how to reference a journal
Author , A . A . ( Year published ). Title of article . Title of Journal , Volume ( Issue ), pp-pp .
Harlow, H. F. (1983). Fundamentals for preparing psychology journal articles. Journal of Comparative and Physiological Psychology, 55, 893-896.
- Author (surname followed by initials).
- Year of publication (in round brackets).
- Title of article (in single quotation marks).
- Title of journal (in italics).
- Issue information – volume (unbracketed) and, where applicable, part number, month or season (all in round brackets).
- Page reference.
- doi (if available).
In their review of the literature (Knapik et al., 2015)…
If you are referencing the name of an article, the article name is in quotations.
Example:Studies published in the Journal of Abnormal Psychology found that .
A DOI number (Digital Object Identifier) is a unique URL used to quickly locate a specific resource online. According to APA rules, if an article, ebook, or other resource has a DOI number, it must appear in the Source segment of the reference entry. A standard reference entry has these elements, in this order:
Author. (Date). Title. Source.
The Royal Society of Chemistry have a specific referencing style that we use across all our journals, as it ensures that all references are given accurately, clearly and with sufficient detail. Reading this guide will help you format references, notes and footnotes using the Royal Society of Chemistry’s house style. It is based on the advice that we offer to authors wishing to publish their research in our journals. It’s always worth checking with your university department what referencing style they recommend though, and if they have specific guidelines they want you to follow.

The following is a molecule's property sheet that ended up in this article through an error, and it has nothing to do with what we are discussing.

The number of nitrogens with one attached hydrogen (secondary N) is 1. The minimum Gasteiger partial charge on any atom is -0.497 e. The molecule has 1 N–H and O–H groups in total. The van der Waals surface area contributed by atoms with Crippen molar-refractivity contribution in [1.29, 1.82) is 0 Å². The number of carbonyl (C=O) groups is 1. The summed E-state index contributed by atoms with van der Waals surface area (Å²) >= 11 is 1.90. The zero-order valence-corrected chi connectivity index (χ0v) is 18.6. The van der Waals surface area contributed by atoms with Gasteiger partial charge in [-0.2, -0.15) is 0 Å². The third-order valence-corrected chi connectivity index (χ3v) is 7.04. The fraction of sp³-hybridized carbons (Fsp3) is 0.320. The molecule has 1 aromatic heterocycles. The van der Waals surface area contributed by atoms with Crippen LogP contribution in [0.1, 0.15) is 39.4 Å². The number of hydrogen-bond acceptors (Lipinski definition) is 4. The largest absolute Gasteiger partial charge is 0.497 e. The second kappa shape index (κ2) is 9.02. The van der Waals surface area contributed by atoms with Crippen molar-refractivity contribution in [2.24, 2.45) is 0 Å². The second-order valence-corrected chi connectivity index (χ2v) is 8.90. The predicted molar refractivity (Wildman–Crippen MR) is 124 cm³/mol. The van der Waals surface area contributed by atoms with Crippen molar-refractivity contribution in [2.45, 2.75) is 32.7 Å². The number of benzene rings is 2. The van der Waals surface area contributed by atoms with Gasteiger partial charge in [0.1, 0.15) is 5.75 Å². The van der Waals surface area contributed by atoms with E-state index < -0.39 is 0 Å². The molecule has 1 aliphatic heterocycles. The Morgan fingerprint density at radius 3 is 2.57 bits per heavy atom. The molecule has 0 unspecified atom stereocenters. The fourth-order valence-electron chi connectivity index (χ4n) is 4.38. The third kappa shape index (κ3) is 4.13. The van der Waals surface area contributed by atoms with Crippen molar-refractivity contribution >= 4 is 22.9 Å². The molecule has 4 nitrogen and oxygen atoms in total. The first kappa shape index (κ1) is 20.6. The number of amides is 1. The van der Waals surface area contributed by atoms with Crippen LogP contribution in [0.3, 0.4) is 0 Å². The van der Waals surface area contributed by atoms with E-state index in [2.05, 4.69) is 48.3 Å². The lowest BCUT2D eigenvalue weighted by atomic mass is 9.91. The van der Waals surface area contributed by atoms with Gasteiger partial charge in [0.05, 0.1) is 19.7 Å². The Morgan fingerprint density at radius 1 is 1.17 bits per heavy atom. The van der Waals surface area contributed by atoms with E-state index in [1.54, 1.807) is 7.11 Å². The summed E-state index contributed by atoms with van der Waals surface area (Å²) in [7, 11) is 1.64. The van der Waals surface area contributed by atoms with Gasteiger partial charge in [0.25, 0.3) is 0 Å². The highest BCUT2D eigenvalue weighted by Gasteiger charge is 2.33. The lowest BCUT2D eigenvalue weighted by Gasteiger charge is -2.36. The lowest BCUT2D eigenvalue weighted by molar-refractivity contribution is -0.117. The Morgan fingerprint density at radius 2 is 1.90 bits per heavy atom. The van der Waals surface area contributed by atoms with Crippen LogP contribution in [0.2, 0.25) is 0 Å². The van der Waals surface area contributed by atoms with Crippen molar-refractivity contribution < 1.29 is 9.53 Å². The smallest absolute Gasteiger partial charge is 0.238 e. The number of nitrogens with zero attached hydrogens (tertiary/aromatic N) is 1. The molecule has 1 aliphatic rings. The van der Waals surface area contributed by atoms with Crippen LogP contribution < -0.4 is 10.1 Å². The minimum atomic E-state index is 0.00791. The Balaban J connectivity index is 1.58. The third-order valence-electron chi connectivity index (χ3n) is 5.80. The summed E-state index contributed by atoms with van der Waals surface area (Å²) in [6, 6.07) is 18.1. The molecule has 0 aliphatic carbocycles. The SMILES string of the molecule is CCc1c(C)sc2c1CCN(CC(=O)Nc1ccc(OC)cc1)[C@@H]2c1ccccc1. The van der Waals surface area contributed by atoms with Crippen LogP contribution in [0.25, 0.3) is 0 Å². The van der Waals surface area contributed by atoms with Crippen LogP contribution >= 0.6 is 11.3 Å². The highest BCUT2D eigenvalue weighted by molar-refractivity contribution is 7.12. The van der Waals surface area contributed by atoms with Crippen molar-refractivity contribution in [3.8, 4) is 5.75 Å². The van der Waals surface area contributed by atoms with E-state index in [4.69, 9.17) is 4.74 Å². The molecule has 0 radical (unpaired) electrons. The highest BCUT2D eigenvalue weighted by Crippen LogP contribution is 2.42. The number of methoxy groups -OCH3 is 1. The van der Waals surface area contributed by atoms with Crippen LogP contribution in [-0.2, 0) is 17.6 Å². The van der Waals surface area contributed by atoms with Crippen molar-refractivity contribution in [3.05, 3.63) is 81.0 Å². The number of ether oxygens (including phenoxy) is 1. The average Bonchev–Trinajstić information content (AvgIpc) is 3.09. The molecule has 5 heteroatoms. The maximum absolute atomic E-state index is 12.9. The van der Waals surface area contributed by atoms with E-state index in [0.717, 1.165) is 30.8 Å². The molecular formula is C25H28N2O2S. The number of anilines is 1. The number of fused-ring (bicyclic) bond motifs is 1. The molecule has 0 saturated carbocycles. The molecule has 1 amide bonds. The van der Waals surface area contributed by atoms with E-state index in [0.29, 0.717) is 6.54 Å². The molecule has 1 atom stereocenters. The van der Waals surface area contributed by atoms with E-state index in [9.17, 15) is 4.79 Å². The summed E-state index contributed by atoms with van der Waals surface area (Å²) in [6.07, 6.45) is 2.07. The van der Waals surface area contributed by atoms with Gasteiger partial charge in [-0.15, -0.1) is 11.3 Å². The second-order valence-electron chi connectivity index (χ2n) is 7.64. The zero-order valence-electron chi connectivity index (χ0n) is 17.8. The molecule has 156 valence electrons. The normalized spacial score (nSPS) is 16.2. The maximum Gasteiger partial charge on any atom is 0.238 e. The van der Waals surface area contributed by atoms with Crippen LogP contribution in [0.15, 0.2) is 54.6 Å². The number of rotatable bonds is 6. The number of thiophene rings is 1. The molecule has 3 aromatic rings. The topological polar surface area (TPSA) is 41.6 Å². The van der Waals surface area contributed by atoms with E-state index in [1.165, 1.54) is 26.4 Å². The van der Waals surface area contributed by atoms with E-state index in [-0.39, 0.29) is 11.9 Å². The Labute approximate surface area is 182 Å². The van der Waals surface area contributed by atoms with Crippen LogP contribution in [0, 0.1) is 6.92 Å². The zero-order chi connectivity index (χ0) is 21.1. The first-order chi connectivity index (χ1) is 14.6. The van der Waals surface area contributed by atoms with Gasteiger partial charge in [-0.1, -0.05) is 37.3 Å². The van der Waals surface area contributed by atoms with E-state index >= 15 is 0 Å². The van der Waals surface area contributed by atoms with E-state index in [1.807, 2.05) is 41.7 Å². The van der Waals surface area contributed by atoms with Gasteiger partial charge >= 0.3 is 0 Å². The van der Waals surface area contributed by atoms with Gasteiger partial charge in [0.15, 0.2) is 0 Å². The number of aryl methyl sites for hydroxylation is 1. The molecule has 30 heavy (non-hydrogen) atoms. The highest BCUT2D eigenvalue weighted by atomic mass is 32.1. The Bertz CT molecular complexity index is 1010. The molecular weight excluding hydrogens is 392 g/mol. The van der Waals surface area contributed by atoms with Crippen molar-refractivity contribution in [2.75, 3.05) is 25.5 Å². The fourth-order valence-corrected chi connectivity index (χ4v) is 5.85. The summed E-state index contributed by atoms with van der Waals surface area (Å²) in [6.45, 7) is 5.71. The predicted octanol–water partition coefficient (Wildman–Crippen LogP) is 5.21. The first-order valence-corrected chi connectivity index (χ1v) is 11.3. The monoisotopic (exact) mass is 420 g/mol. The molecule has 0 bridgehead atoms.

This guide is part of a collection of resources that we have produced for students using journal articles. You can find more resources in our Reading and understanding journals resource collection.
(Fong, cited in Bertram 1997)
In the list of references, record the publication you actually sourced.
There are no examples for referencing either of these format types in the APA Publication Manual or in the APA Style Blog. There is, however, a reference to letters to the editor in the first chapter of the Publication Manual. Here, the manual refers to letters as ‘Other Types of Articles’ (American Psychological Association, 2010, p.11).
With this in mind, we suggest you reference both of these formats as you would reference journal articles. You can insert [letter to the editors] or [editorial] in square brackets, after the title. With the rest of the reference, it will enable your reader to track back to the original article.
Please refer to the relevant reference type (book, journal article etc.) in the MMU Harvard guide for instruction on what to use when no author’s name is provided on the source.
In many cases the organisation’s name is used in place of the author, for example, for online sources such as webpages. In some instances the publication title is used in place of the author, for example journal articles and newspaper articles, where no author/reporter’s name is present.
In your reference list you should provide the details of the secondary source (the source you read). In this example: the details of Kersten 1987.
Citing a source that you found in another source is known as using a secondary source.
Academic writing means that you must be able to present your own findings, but also to know and reflect upon earlier research.
Here you find information about citing sources according to the most commonly used referencing styles.